For in our world today, our task is not to craft a ship in dry dock then launch it into the world, worried that it might sink, worried about its captain and crew; instead today the church that wants to become possible for our times is best  viewed not as a ship at all, but as a group of swimmers already adrift in the sea, survivors of wrecked ships already, the wreckage of both sacred and secular lives,  survivors who have to band together and assemble in the churning waters of contemporary life these various and diverse makeshift rafts to hold them and whatever of use they can salvage; rafts that are built so if they capsize, and they will, oh they will, like all our covenants, they will now easily right themselves again, and will be beacons themselves out in the water, for other shipwrecked survivors they encounter as the wind and the waves take them all toward distant shores.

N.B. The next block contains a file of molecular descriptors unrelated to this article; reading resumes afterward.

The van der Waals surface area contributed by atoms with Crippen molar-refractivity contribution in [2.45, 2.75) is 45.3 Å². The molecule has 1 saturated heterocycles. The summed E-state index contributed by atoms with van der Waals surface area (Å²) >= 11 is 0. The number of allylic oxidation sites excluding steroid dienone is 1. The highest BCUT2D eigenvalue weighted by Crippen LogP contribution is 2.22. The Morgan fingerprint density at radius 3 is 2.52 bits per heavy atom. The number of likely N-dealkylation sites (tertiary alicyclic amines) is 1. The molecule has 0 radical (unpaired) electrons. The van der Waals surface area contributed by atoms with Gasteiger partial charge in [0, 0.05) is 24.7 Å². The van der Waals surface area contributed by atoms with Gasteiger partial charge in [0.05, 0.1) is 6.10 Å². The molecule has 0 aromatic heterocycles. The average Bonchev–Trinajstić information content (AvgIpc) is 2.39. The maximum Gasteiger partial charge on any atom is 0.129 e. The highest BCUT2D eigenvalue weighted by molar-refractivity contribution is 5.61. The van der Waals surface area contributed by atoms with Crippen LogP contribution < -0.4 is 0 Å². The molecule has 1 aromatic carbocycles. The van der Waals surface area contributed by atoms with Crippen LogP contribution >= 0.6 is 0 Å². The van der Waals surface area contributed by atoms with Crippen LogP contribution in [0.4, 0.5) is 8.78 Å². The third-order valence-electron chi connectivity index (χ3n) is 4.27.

Perhaps in our world so fluid today, it is not walking together, but floating and rescuing together, that should become the new metaphor for our covenants, for what makes us church, a church possible of making new worlds possible.  I believe it is possible.